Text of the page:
Here is my mixed media fabric for this project :

It consists of painted cheesecloth on a felt base, topped with years, dyed sheep curls (wool fiber), ribbons, etc. Tinzl covered with dark green tulle. I realized I had not gone to the edges with the fillings, so the border regions looked a little empty--and I could see the cloudy Misty Fuse. So I decided to dress it up a bit with some bronze foil.

Highlights - I like the green cheesecloth on the dark plum wool felt with the green sheeps curl. The green and black fabric bits made me think of feathers ...

A fun project!

Saturday, February 09, 2008

Inks on Vilene with Foil Experiments

Winsor & Newton Inks on Vilene with foil

Pigmented inks on Vilene with foil

At Hobby Lobby last week, I bought a set of Winsor & Newton drawing inks with the 40%-off coupon. Quite a bargain! I also cruised down the clearance aisle and got several bottles of pigmented acrylic Speedball inks for about 75% off the original price.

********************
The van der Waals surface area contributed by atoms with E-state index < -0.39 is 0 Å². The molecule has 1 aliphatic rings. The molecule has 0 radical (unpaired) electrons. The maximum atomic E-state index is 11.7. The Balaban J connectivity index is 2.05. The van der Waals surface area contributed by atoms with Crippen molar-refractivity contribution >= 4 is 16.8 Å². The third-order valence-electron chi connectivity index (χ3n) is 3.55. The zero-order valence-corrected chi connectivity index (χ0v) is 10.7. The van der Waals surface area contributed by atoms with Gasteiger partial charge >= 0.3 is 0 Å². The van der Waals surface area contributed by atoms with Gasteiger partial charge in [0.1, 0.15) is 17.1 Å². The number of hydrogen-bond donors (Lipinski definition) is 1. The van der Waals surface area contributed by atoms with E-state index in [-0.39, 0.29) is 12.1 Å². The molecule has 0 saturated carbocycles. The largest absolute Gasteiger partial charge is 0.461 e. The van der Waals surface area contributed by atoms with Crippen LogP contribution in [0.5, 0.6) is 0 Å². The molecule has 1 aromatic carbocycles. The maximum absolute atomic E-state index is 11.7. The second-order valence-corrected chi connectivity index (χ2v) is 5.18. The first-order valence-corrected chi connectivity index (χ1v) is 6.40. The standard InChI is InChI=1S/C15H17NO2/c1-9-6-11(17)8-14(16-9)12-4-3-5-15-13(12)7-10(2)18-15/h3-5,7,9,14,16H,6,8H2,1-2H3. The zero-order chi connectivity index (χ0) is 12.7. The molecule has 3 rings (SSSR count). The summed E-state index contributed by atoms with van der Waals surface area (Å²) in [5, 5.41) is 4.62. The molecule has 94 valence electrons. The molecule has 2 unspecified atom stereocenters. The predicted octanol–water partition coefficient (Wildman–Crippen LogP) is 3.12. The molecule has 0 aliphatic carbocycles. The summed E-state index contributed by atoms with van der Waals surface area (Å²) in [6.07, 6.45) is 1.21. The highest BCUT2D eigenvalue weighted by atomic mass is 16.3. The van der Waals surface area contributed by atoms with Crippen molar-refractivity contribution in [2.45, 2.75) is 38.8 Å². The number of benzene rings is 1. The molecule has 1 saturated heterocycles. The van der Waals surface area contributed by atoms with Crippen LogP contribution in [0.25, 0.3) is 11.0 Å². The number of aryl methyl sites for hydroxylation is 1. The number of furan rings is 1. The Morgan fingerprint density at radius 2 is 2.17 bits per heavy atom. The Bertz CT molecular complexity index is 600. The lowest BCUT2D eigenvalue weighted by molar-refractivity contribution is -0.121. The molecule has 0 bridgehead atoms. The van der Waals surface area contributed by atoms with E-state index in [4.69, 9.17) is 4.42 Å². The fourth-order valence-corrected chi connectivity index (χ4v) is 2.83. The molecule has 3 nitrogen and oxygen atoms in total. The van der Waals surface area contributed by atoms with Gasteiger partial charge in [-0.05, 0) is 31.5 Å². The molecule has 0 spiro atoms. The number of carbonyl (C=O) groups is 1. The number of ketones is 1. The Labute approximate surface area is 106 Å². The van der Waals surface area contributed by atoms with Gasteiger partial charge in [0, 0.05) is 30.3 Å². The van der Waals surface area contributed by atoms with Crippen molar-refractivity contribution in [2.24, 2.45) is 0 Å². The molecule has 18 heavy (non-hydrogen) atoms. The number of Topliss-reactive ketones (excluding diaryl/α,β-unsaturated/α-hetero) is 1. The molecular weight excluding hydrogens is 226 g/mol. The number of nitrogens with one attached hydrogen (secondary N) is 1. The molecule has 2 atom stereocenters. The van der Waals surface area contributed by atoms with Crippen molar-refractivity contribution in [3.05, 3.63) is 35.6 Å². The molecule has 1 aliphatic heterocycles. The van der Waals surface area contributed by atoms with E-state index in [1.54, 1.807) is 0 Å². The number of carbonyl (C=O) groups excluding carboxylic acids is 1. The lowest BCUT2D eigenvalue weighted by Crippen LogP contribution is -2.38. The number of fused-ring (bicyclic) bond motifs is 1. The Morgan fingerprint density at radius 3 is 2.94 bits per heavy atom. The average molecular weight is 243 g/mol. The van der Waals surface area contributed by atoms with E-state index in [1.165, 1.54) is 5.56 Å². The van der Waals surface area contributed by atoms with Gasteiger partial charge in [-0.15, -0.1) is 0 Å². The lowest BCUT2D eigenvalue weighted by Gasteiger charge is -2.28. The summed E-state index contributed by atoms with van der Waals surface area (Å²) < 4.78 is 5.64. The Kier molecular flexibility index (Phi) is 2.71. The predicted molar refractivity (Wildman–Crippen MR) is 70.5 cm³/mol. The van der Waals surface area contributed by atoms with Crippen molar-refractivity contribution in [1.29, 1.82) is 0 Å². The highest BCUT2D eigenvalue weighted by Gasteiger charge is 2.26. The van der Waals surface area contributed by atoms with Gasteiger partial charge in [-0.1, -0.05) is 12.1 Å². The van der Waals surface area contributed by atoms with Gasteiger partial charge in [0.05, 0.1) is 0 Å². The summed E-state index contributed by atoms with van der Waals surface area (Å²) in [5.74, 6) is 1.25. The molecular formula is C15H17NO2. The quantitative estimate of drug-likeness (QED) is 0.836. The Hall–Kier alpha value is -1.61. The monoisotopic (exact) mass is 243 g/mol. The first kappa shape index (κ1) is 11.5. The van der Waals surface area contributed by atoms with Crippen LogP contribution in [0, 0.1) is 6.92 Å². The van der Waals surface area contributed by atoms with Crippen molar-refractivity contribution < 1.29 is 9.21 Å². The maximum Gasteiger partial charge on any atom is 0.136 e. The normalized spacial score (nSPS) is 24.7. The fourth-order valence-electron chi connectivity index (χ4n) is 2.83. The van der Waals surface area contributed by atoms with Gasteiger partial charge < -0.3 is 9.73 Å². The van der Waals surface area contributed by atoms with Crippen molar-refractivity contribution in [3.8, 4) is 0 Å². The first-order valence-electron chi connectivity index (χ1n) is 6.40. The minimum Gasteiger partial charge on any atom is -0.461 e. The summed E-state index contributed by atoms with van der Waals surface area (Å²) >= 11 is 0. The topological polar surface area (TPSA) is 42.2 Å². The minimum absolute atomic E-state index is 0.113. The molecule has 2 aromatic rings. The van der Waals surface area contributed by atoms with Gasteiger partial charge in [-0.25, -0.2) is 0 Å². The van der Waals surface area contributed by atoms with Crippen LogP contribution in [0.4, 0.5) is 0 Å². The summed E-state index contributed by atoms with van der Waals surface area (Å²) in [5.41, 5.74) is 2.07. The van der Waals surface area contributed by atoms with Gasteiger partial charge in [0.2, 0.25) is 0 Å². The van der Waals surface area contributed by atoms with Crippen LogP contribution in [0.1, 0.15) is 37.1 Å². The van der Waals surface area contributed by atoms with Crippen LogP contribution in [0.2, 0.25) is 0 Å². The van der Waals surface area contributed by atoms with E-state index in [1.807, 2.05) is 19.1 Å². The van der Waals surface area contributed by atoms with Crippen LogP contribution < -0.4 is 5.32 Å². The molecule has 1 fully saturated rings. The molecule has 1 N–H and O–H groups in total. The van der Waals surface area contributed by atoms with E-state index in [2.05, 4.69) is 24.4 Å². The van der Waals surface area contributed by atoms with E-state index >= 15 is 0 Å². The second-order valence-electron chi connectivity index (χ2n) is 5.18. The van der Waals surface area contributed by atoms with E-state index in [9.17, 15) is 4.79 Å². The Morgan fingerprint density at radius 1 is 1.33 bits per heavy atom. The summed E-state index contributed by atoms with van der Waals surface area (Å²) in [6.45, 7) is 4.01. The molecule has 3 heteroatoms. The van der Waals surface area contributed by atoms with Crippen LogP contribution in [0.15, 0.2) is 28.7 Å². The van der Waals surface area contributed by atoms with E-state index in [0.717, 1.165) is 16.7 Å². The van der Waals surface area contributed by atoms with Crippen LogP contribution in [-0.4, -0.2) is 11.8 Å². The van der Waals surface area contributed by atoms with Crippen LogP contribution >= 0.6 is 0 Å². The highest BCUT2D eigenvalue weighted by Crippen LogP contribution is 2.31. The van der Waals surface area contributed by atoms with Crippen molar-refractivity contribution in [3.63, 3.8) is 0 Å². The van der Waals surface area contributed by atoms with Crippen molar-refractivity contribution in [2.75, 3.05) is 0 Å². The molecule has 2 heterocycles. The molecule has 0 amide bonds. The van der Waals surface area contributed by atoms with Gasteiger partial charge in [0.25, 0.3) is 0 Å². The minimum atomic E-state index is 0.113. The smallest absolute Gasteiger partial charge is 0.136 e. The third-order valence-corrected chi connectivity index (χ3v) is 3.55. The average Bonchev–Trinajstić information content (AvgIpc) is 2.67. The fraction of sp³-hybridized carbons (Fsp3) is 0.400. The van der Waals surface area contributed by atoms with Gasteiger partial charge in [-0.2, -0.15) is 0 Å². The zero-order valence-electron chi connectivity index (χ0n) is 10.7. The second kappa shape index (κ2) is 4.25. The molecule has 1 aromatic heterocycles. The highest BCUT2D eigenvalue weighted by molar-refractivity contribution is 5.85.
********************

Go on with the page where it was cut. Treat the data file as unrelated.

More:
I took a strip of Vilene and painted on the inks. I think the inks might "go farther" formulated as a color wash and sprayed on--that's for another experiment ...

The pigmented inks are thicker and opaque. They go on more like paint. The Winsor & Newton inks are transluscent and feel thinner.

I wanted to try the Vilene that Carol and Lynda blog about. [Thanks, you two, for the encouragement and support in these explorations! Your work is an inspiration!] I finally found some Vilene in the US at Joggles. How to describe it? It's kind of like a thinner PelTex without the fusible. The Vilene is pourous and nonwoven, as the inks can soak through to the back side (and to your work surface). It's a stabilizer, I guess, with more of a fabric feel than plastic.

I also wanted to try my collection of inks with various foils. Since my Vilene was not the fusible kind, I added a layer of Misty Fuse over the inks. I wanted to get an idea of what ink colors with foil would be worth doing on a larger scale.

Nice combinations that may be worth pursuing on a larger scale :
From the Winsor & Newton Inks Sample :